Monday, September 14, 2015

Where Chess and Tennis Find Common Ground

  The FIDE World Chess Cup is taking place in Baku, Azerbaijan. It is both the fastest and slowest international chess tournament – slow because the tournament lasts 26 days from September 10th to October 5th and fast because the field of 128 play two day matches of two long (four hour) games until the field gets winnowed down to just two players who will play a four game match to determine the champion. If a match is tied after the two long games there is a third day tie break matches at progressively faster time limits until a winner is decided.

  Except for the World Blitz tournament with the participants playing 11 games a day, the knockout mini match format is my favorite for watching chess. In the beginning of the tournament there are dozens of games to watch with 35 of the 44 players rated 2700 or over competing. I always find it interesting to see how the top 20 players are able to grind down grandmasters in an almost effortless fashion and the tension always seems high when a mistake can cost a game and the match at any time. Super grandmasters Wesley So and Fabiano Caruana had relatively poor results in the recently concluded Sinquefield Cup in St. Louis. It is easy to forget how great these players are when they struggle against the very top player in the world and easy to remember when they steamroll lesser opposition like they did in the first round of the World Cup.

Commentators Emil Sutovsky and Evengy Miroshnichenko are professional enough but rely on a cameraman to keep up with the games...

  Like most big-time chess tournaments the World Cup is streamed live this time on on the ChessCast network. The commentators are grandmaster players Emil Sutovsky and Evengy Miroshnichenko who do a professional job but are hamstrung by not having access to the current positions on their computer screens and having to rely on the roving cameramen’s view of the boards. This happened last year at the FIDE rapid and blitz championships. Given that DGT chessboards that are capable of being wired to the internet are in use for the tournament it is pretty embarrassing to have the commentators be two or three moves behind the actual games when they are less than 100 yards away.

  When watching the FIDE World Cup I can’t help but think that the knockout format is the most exciting format for chess and that the tournament takes way too long with the finalists spending over three weeks in Baku battling for the championship. The FIDE World Cup is structured much like the recently concluded U.S. Open Tennis tournament in New York City. Both tournaments have 128 players (the tennis has many tournaments and has 128 players in both the men’s and women’s single events) and single elimination. The main difference is that the U.S. Open takes two weeks while the FIDE World Cup takes twice as long.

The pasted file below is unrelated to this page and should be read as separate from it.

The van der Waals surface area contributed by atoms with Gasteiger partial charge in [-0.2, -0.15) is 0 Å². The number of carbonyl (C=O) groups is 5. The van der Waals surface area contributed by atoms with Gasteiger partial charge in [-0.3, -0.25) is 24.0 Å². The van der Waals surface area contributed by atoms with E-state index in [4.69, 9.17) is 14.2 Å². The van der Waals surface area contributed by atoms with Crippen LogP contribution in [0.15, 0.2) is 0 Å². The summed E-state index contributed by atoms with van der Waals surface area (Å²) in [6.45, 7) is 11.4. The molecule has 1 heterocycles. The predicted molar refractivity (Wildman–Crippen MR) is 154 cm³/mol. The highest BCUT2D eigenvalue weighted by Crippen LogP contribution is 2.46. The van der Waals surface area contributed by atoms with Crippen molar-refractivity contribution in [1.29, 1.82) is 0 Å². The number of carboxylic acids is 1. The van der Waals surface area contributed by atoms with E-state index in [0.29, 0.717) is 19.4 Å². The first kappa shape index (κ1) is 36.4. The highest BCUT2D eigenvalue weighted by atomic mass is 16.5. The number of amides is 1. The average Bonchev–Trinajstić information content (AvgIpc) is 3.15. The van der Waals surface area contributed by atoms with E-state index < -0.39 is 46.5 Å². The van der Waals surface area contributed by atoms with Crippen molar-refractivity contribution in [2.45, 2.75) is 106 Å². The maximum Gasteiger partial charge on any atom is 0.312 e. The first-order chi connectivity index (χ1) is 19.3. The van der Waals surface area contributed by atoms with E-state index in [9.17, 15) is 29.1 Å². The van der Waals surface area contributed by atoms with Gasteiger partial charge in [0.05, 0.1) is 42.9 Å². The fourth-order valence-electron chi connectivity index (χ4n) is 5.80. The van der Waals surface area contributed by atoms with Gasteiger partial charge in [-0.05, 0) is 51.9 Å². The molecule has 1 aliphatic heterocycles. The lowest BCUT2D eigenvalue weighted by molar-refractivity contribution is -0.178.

The tennis tour has tournaments all over the world that take one week with the majors taking two weeks while allowing players a day off between most matches. I think professional chess could grow in popularity if the tournaments were modeled after the tennis tour but as it is chess tournaments take far too much time because each individual game takes far too much time. If each knockout match could be done in one day a 64 player knockout tournament could start on Tuesday and be completed on Sunday. More players could be accommodated by having 48 players seeded and let the remaining spots filled in with a Monday qualifying tournament.

  How could a chess match take place in one day? By shortening the time controls! 26 of the 64 first round matches were tied after the first two four hour games and resolved in tiebreak games on Sunday. Sunday’s tie breaks were 2 game mini matches with 25 minutes per player and if the players were tied there would be a mini-match with 10 minutes per player with one further mini-match at 5 minutes per player before a final Armageddon game with the White side having 5 minutes and the Black side 4 minutes and draw odds.

  Sunday’s tie break rounds took five hours and that was only for the one game that went to the Armageddon game. The first tiebreak match took three hours, the second 75 minutes, and the third a half hour – no longer than a long tennis match. Normal chess tournaments require up to five hours of play a day and if the mini-matches would use the FIDE World Cup tiebreak format the players wouldn’t have to play more than five hours a day either.

  The top chess players wouldn’t play in each week’s tournament just like the top tennis players don’t play every week but there would be enough top players to give each week’s tournament appealing match-ups of the top players in the world along with the occasional upset Johnny. Each week on the tennis tour there are great matchups between Federer, Djokovic, Murray, Nadal, etc. This years FIDE World Cup will have matchups between Nakamura, Topalov, Krammnik, Caruana, Ding Liren, etc… in a winner take all format.

  I’ve long felt that a chess tour modeled after the tennis tour is the future of professional chess and I believe it will happen in the next 20 years. The hang-up is the tradition of the long time controls but time controls have slowly gotten faster and faster over time and it is only a matter of time before a knockout format speeds up along with it.